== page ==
Suzanne Simard grew up in a family well acquainted with trees. For generations, they were loggers in British Columbia, Canada. Her very personal book starts with glimpses of her family’s story and moves into her own as she begins work with a logging company. Her job was to understand why plantations (areas of newly planted seedlings after clear cutting) weren’t growing well. Was it because the lumber company had planted seedlings of a different species which would be more profitable than the original native trees they had cut? Or because the seedlings were planted in grids instead of clumps? Or was it the planting’s timing? Or were the seedlings not getting enough water?
She dug up some of the newly planted seedlings and found their root tips brown and dry. When she dug up same-sized native seedlings which had sprouted through humus at the roots of nearby older trees, she found the root tips healthy and encased in webs of yellow fungus – mycorrhiza, living in a symbiotic relationship with a tree’s roots.
Did the web of threads from the fungus transfer water and other nutrients to this native seedling in some kind of integrated underground system? This became her first question. Her research early on began to challenge the lumber company and Canadian government policies, especially the practice of using massive amounts of glyphosate herbicides to keep other trees from growing near recently planted seedlings of the commercially valuable firs.
Whether trees compete or collaborate became another question. Her data showed that plantings of Douglas fir grew only half as fast without birch trees nearby transferring nitrogen and sugars along mycorrhizal networks. Older trees cooperated with younger trees of the same species and also other species! Yet, foresters were not convinced by her data.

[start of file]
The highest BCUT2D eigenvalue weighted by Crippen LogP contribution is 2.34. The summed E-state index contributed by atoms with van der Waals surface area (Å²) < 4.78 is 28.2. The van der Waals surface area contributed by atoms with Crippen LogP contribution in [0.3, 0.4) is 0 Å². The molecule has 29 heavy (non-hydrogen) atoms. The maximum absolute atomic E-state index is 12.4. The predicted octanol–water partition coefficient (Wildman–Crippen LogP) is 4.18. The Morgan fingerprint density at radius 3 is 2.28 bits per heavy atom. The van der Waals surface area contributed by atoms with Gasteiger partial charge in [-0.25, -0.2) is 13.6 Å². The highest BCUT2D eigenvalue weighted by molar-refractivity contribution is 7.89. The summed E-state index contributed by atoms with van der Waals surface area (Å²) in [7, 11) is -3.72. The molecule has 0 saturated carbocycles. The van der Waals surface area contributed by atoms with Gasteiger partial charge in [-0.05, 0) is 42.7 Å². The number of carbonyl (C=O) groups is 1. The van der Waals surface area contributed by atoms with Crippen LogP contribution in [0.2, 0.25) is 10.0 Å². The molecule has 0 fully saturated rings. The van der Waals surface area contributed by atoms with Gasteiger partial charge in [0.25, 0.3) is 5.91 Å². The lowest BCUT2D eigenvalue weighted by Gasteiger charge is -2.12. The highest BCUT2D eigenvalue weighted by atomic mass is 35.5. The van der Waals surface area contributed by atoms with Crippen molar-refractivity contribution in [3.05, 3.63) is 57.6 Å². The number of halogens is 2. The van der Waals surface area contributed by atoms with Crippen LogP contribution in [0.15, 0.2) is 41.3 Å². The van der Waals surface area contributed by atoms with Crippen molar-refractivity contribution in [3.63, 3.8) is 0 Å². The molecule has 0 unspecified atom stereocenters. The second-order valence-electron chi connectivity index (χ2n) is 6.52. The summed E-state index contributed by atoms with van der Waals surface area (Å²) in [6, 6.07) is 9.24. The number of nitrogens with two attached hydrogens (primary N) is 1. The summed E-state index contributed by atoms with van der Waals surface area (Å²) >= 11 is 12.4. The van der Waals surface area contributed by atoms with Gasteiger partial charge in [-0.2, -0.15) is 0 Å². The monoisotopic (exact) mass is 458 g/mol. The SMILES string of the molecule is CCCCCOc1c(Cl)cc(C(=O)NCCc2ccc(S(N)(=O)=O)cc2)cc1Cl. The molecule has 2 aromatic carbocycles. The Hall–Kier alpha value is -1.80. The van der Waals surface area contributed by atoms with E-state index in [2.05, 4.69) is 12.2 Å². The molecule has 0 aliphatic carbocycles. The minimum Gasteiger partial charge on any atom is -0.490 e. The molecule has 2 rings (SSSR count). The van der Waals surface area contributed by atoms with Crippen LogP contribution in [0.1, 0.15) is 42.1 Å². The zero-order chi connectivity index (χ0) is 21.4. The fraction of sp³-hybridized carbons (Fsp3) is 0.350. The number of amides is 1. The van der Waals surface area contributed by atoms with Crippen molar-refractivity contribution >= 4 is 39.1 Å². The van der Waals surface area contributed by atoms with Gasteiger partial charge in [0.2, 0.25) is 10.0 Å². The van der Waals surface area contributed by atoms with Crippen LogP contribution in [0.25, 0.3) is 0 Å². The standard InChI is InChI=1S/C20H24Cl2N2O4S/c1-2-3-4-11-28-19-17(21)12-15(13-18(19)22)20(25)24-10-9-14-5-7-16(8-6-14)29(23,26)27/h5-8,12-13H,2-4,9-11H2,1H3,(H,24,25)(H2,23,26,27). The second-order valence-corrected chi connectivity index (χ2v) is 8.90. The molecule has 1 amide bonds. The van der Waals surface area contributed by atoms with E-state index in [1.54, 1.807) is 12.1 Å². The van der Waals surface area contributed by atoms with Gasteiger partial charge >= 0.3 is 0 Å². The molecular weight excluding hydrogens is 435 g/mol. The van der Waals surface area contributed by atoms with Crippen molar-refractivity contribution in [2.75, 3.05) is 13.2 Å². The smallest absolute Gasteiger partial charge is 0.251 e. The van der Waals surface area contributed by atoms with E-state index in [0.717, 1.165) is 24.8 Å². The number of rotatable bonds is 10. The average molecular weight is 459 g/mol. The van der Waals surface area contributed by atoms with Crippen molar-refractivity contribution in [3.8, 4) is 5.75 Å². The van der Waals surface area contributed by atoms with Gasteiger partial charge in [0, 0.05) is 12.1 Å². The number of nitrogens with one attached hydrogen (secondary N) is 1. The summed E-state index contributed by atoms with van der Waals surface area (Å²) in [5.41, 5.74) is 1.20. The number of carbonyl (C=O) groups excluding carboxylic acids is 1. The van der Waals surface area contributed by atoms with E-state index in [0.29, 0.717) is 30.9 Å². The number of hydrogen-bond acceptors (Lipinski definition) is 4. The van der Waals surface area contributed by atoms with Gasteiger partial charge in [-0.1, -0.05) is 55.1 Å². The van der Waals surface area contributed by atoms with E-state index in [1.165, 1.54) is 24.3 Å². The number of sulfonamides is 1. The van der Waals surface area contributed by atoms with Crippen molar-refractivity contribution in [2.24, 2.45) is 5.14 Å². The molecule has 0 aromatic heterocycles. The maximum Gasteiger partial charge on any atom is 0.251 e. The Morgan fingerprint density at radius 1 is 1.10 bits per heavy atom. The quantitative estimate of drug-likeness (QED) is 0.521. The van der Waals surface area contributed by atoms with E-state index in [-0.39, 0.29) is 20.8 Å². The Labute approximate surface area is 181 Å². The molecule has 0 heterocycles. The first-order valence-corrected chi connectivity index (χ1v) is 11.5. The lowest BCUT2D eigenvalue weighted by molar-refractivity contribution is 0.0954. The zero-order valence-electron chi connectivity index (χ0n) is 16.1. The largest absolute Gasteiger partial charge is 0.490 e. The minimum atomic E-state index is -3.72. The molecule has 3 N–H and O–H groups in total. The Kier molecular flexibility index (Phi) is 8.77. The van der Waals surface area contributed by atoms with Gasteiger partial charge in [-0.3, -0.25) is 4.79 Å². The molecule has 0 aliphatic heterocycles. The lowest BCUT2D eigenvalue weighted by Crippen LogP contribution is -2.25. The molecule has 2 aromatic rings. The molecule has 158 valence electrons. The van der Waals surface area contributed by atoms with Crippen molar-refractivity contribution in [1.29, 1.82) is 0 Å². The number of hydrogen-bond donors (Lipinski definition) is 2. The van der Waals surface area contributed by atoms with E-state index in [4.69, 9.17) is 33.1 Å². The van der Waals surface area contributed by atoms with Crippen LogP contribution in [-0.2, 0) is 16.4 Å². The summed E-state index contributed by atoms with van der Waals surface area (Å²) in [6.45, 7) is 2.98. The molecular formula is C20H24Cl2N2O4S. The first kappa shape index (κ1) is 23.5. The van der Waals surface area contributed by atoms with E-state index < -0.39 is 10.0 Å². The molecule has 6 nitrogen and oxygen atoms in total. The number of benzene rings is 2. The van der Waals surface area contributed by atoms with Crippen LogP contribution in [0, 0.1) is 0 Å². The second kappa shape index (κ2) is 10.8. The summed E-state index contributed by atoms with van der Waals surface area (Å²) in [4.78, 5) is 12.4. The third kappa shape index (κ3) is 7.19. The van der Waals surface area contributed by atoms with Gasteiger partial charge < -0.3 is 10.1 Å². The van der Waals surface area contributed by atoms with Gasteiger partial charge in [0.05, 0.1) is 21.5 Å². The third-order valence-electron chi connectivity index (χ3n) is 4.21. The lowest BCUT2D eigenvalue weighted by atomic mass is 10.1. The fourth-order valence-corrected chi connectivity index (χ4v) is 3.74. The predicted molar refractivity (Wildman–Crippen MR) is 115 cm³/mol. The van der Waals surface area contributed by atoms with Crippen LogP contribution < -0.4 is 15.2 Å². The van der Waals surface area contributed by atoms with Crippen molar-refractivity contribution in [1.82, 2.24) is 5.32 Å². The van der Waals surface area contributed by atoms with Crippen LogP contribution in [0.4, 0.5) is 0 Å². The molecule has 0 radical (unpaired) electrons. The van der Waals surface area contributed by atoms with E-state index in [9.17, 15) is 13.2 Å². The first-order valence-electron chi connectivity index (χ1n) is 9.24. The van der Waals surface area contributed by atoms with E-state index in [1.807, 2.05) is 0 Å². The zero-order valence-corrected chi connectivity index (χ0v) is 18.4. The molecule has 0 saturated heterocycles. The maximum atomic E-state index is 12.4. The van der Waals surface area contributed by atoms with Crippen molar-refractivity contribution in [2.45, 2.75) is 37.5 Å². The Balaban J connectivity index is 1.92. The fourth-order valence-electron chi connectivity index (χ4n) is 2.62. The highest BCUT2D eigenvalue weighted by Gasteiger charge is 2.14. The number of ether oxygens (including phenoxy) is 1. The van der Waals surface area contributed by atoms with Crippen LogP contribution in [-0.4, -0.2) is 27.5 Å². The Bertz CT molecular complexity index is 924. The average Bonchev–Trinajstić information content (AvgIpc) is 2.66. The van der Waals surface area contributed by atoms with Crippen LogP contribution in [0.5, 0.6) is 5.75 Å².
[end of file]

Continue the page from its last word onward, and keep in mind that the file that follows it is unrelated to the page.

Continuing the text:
Through many years to follow, including earning her masters and PhD degrees, planting thousands of seedlings, and doing multiple experiments with her students and in collaboration with other researchers, Simard’s work has led to the concept of “mother trees” as hubs in the life and renewal of forest health. Her research is increasingly accepted and better funded. The use of glyphosates is decreasing. She is involved in a huge undertaking with nine experimental forests with various climate and soil conditions across British Columbia. Her question now is: “Which combination of harvesting and planting will be most resilient to the stresses the planet is facing?”
While my mind zoned out reading about the numerous experiments, I admire the creativity, time, and patience her research took. Her writing is crisp, with visuals you can see, such as: “Branches burst with new growth over a fleece of jade needles.” I went on a journey with Simard and ended up totally convinced that Finding the Mother Tree and preserving her and her fungal networks are key.